View: Next message | Previous More Hitsmessage Next in topic | Previous More Hitsin topic Next by same author | Previous More Hitsby same author Previous page (October 1999) | Back to main LRNASST-L page Join or leave LRNASST-L (or change settings) Reply | Post a new message Search Log in Options: Chronologically | Most recent first Proportional font | Non-proportional font

Subject:

Re: Graphing Calculators

From:

Date:

Wed, 27 Oct 1999 11:09:04 -0500

Content-Type:

text/plain

Parts/Attachments:

 text/plain (67 lines)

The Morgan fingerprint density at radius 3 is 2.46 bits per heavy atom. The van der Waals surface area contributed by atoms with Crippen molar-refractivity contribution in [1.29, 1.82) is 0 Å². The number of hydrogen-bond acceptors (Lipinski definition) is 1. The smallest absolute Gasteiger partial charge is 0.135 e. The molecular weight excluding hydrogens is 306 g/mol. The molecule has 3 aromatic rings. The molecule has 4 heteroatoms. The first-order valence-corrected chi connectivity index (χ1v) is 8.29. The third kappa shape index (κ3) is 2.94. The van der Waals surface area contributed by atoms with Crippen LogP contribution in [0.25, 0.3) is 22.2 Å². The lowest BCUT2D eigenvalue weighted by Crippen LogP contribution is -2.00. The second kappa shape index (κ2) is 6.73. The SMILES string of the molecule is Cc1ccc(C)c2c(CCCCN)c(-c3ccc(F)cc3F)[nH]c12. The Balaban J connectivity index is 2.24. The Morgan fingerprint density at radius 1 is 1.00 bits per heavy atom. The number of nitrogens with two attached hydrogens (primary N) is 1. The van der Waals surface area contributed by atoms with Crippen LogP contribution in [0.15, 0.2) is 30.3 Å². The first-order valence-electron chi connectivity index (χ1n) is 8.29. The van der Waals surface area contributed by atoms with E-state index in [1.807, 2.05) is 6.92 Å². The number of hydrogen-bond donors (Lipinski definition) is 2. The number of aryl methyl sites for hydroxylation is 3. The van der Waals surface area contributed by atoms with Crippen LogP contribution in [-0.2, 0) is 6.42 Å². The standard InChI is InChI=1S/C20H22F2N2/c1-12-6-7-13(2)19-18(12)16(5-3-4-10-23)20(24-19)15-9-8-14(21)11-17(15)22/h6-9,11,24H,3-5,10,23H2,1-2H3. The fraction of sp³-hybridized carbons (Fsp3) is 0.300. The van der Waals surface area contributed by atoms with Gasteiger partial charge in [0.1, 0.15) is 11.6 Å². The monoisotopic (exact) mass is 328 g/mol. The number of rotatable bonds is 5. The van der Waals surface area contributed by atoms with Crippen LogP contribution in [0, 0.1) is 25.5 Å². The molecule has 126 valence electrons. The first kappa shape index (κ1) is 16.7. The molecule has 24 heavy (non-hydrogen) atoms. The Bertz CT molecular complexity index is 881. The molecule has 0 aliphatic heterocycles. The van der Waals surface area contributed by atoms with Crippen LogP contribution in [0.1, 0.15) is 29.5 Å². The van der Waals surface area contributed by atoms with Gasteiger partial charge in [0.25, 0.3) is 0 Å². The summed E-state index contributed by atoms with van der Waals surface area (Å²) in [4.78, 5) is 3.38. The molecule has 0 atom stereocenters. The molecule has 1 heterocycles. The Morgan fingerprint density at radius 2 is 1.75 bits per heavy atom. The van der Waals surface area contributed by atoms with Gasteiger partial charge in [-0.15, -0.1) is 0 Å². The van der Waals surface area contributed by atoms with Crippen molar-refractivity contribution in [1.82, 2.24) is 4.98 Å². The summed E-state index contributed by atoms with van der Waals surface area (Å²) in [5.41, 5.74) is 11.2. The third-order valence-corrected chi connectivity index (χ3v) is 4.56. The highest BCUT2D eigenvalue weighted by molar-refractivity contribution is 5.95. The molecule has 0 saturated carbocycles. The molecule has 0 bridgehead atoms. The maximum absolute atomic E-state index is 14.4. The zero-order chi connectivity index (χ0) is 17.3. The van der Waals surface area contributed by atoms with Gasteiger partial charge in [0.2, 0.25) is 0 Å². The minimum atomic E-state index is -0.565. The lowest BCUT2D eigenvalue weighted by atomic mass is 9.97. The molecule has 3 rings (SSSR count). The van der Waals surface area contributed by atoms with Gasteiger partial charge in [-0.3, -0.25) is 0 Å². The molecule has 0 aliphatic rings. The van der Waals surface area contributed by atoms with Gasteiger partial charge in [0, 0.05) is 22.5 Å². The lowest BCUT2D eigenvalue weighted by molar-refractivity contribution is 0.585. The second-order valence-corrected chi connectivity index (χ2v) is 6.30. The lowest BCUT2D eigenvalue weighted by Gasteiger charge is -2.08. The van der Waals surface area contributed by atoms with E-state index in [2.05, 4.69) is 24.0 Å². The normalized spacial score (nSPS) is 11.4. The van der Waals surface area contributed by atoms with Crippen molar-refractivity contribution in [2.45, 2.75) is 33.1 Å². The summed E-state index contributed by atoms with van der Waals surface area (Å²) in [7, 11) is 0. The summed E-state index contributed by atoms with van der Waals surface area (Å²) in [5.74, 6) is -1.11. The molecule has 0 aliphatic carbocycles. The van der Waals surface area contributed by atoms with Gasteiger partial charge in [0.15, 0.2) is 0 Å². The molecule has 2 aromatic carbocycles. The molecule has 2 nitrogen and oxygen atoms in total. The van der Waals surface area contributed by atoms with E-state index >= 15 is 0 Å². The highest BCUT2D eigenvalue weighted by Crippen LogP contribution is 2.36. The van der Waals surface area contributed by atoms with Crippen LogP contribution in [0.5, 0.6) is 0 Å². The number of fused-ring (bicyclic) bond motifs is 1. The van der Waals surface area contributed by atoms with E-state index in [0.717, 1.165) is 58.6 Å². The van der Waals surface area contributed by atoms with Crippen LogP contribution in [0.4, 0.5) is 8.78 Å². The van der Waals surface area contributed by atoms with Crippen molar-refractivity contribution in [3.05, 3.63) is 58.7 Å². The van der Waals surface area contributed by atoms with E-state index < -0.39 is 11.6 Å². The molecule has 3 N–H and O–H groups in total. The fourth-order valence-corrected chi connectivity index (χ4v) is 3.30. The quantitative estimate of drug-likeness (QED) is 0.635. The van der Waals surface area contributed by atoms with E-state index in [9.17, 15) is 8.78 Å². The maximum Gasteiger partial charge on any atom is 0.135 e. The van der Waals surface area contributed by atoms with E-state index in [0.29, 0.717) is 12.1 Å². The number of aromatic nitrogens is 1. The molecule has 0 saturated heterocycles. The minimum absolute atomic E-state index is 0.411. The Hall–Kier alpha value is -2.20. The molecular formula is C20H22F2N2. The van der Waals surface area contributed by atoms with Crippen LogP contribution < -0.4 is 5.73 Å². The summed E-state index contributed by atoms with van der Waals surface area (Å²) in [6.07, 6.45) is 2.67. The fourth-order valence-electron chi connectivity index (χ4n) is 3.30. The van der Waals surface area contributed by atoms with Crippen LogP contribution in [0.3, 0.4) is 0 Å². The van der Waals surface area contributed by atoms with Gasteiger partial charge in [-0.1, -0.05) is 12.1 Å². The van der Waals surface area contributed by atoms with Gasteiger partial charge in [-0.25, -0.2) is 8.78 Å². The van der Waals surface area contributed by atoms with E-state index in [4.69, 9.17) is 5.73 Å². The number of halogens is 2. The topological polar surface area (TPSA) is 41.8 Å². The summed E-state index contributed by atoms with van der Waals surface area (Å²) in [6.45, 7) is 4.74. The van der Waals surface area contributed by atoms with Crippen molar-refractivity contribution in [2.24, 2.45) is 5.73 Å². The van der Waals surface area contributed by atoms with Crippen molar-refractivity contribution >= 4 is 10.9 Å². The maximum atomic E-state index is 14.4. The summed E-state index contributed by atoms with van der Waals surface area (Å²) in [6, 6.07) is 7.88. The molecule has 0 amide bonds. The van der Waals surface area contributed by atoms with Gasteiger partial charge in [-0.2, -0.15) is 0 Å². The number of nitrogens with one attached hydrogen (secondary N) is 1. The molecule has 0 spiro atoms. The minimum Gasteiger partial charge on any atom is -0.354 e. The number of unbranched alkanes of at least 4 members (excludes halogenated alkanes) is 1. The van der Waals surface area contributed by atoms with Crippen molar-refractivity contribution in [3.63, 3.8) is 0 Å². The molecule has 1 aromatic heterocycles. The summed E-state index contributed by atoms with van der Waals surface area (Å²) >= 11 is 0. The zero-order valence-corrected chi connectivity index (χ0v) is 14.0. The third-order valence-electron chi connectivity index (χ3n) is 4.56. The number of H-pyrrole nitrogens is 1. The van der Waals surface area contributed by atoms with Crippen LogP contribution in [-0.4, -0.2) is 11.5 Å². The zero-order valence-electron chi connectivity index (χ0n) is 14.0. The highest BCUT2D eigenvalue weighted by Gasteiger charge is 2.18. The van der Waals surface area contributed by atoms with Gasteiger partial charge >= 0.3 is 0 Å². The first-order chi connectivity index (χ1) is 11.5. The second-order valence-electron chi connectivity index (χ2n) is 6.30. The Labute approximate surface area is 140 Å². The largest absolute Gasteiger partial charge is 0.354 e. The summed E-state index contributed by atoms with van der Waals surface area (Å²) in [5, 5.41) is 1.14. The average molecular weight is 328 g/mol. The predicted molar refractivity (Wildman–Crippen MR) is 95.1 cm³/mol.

```I am surprised at the negative number of comments regarding using calculators in mathematics. I have had success with them in the past while teaching and now that my job focuses on one-on-one tutoring or small groups help, I find them even more useful. To give this some context, I am not working with students below the precalculus level. Yes, many of them show up here with their own calculators. But I am truly amazed at how little they are able to actually use them. Many students have said, "I prefer doing it by hand" only because they do not know the keystrokes. Once they are shown the menus on the calculator, they slowly begin to use the calculator more for checking their answers and then they do things by hand to check the calculator. They definitely get more confident as they get more comfortable. I have also found that the students' knowledge of the symbols of mathematics increases when using a calculator. Math is a second language and the grammar is a pup. For the calculator to do what you want, you have to be accurate. Yes, it is frustrating at first but nothing drives home the point of order of operations more than a couple of examples done out of order. Having an accurate graph in front of you also does wonders for understanding what domain and range and relative maximum and minimum really mean. I have found students' understanding of concepts like those increase as we talk about what the calculator is showing us. Great, you got a graph but what is going on there? They hate the question at first because getting the graph used to be the goal. The minute the graph is used to explain something else, the calculator becomes more valuable. The words 'rough sketch' drove me nuts because my idea of rough wasn't the same as everybody elses. Graphing calculators eliminate a lot of ambiguity. Having said all that... 1. How much class time must be set aside to teach keystrokes? Significant. The students won't use it unless they know how. More than half the students won't know where their manual is. If a new method is being introduced, be sure to tell the students what the key sequence is. I have written up handouts showing step by step how to calculate one-variable statistics, for example. The students are welcome to the handouts or they can go to the Math Center website for reference when they need it at 2 a.m. The missing manual is no longer an excuse. And they are thrilled when they no longer have to compute a standard deviation by hand. 2. Do you require that each student buy a calculator, or do you just use one in class for demonstrations? Most students already have them but yes, they are required. A lot of students time share their calculators with their roommates or floormates. A lot of calculators also get sold to other students at the end of semesters. 3. Has use of calculators increased pass rates, retention rates or anything else? Any negative effects? Sorry, no info. 4. What degree of interest have your students shown in graphing calculators? Again, their interest increases as they get more comfortable just manipulating it. And asking them to describe what they see on the screen "like you would to your mother" really works. They have to pick the graph apart, or the equation, and really analyze what is going on. Sorry this got to be so long. Andrea Motyka Director of Math Center Washington College Chestertown, MD 21620 410.778.7862```